Of the 222,886 unique beneficiaries, 146,276 (65.6 percent) received bevacizumab and 80,929 (36.3 percent) received ranibizumab. A total of 824,525 injections were performed with 480,025 injections of bevacizumab (58 percent) and 336,898 injections of ranibizumab (41 percent). National rates of injections per 100,000 fee-for-service Part B Medicare beneficiaries for bevacizumab and ranibizumab were 1,506 and 1,057, respectively. Total payments by Medicare were $20,290,952 for bevacizumab and $536,642,693 for ranibizumab. In 39 out of 50 states, the rate of injection was higher for bevacizumab than ranibizumab.
Results from the study showed that, in 2008, bevacizumab was used at a higher rate than ranibizumab for the treatment of AMD. Even though bevacizumab accounted for 58 percent of all injections, Medicare paid $516 million more for ranibizumab than bevacizumab.
This study suggests that despite its off-label designation, intravitreal bevacizumab is currently the standard-of-care treatment for AMD.
Archives of Ophthalmology
Fintelmann et al. investigated whether recent use of topical fluoroquinolones is a risk factor for in vitro fluoroquinolone resistance in Staphylococcus aureus ocular isolates.
The authors performed disc diffusion susceptibility testing of ciprofloxacin, moxifloxacin and gatifloxacin for all ocular isolates of S. aureus. They also reviewed medical records to determine any topical or systemic fluoroquinolone use within the three months prior to culture.
Of 200 S. aureus cultures, 41 were resistant to ciprofloxacin, moxifloxacin and gatifloxacin. Fluoroquinolone-resistant S. aureus isolates were from older patients (mean, 65.5 years) compared with fluoroquinolone-susceptible isolates (mean, 52.1 years). Use of fluoroquinolones in the preceding three months was more frequent in resistant isolates than in susceptible isolates, as was recent hospitalization.
The authors conclude that recent topical fluoroquinolone use is significantly associated with fluoroquinolone resistance in S. aureus isolates from ocular cultures. Other risk factors associated with fluoroquinolone resistance included older age, systemic immunosuppression and recent hospital or nursing home admission. Given the retrospective nature of this study, it is not possible to determine whether fluoroquinolone resistance was present in the isolates prior to the use of antibiotics or whether it was induced by fluoroquinolone use.
There is concern that poor vitamin-D status is common and may increase the risk for chronic diseases. Only one previous study has examined the relationship of vitamin-D status to age-related macular degeneration; it found evidence for a protective association.
In this study, Millen et al. sought to determine whether a protective effect could be confirmed in a study sample in which vitamin-D status was assessed prior to assessment of AMD. Researchers examined the relationship between vitamin-D status—measured by serum 25-hydroxyvitamin D (25(OH)D) concentrations—and the prevalence of early AMD among participants of the Carotenoids in Age-Related Eye Disease Study.
The researchers took stereoscopic fundus photographs of 1,287 female participants aged 56 to 84 years without advanced AMD to assess status of AMD. Serum samples collected an average of six years earlier were assayed for 25(OH)D concentrations. Two hundred and forty-one women had early AMD. The odds of having early AMD among women with high vs. low 25(OH)D concentrations were compared using logistic regression and adjusted for age, smoking, iris pigmentation, family history of AMD, cardiovascular disease, diabetes and hormone therapy use.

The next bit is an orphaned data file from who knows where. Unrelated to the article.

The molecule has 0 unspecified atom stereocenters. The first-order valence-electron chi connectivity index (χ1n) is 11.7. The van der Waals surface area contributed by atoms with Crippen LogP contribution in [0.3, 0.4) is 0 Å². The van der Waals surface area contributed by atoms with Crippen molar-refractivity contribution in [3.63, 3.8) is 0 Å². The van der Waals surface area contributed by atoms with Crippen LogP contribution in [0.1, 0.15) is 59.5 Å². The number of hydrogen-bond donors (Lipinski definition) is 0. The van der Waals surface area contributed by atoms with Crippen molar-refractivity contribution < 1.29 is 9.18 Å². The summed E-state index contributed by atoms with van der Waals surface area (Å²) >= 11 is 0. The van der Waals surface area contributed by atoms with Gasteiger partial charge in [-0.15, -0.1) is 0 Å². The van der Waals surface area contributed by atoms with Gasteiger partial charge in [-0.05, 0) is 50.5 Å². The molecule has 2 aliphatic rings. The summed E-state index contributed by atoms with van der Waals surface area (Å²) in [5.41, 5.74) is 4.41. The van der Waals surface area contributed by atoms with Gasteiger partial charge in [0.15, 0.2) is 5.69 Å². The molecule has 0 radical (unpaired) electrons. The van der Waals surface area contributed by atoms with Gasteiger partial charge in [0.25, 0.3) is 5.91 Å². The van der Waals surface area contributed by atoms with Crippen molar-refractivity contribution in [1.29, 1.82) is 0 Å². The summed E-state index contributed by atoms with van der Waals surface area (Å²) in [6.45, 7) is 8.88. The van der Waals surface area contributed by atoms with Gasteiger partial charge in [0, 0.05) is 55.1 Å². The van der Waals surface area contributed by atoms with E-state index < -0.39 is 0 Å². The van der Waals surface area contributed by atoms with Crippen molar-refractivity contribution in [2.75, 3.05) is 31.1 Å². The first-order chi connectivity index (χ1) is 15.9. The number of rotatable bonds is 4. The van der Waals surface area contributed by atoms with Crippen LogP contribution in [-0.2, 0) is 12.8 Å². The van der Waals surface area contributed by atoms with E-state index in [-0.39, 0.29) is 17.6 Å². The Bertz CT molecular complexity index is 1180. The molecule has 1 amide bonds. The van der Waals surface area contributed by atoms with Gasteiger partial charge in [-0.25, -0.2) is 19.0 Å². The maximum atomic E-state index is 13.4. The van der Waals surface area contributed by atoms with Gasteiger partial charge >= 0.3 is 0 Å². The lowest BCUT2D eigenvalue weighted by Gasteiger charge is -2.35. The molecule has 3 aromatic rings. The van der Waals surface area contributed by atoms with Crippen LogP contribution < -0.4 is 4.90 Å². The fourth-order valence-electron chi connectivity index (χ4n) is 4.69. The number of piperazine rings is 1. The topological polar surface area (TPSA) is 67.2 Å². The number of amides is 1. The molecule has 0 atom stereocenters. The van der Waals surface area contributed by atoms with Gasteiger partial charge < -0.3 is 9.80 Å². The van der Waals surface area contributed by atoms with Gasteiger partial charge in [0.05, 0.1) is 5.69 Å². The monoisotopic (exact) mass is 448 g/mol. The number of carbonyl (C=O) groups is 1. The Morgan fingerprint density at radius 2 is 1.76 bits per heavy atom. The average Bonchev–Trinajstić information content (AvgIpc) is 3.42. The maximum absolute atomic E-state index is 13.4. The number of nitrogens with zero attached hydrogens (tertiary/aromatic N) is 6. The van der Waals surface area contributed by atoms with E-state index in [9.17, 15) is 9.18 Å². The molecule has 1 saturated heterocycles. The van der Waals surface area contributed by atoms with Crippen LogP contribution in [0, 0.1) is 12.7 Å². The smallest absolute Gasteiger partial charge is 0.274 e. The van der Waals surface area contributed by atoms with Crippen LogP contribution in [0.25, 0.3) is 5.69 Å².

High concentrations of serum 25(OH)D were associated with decreased odds of early AMD in women younger than 75 years of age and increased odds in women 75 years or older. Further adjustment for body mass index and recreational physical activity attenuated the observed association in women younger than 75 years.
Roundup of Other Journals
In a letter to the editor, Bruce et al. report results from the FOTO-ED (Fundus Photography vs. Ophthalmoscopy Trial Outcomes in the Emergency Department) study, which looked at the usefulness of nonmydriatic fundus photography in detecting ocular fundus abnormalities related to emergency department care.
The study was prompted by the perceived underuse of direct ophthalmoscopy in the emergency department setting due to limited training, increased demands on the physician’s time and the need for pharmacologic pupillary dilation.
The researchers enrolled 350 adult patients who presented in the emergency department with headache, acute focal neurologic deficit or acute visual change, or whose diastolic blood pressure was 120 mmHg or higher. Trained nurse practitioners took ocular fundus photographs with a nonmydriatic fundus camera, and these photographs were then reviewed by a neuro-ophthalmologist within 24 hours. This approach resulted in relevant ocular findings in 44 patients: 13 cases of optic-nerve edema, 13 intraocular hemorrhages, 10 instances of hypertensive retinopathy, four cases of arterial vascular occlusion and four instances of optic-nerve pallor.
The authors conclude that nonmydriatic fundus photography can be performed by nonphysician staff and provides the ability to detect relevant ocular findings that may otherwise be missed.
In this cohort study, Knorz et al. evaluated the safety and effectiveness of an angle-supported phakic IOL for correction of moderate to high myopia. Outcome measures included uncorrected distance visual acuity (UDVA), corrected distance visual acuity (CDVA), predictability, stability of the manifest refraction spherical equivalent (MRSE), adverse events and endothelial cell density (ECD).
The researchers presented pooled interim data from 360 patients assessed for up to three years, postoperatively. Of the 104 patients who reached the three-year visit, the UDVA was 20/40 or better in 101 (97.1 percent) and 20/20 or better in 48 (46.2 percent). The CDVA was 20/32 or better in 103 (99 percent) of the 104 patients and 20/20 or better in 84 (80.8 percent). The mean MRSE was –0.24 D ± 0.55. The residual refractive error was within ±0.50 D of target in 82 patients (78.8 percent) and within ±1 D in 95 patients (91.3 percent). The annualized percentage loss in central ECD and peripheral ECD from six months to three years was 0.41 percent and 1.11 percent, respectively. No pupil ovalization, pupillary block or retinal detachment was observed.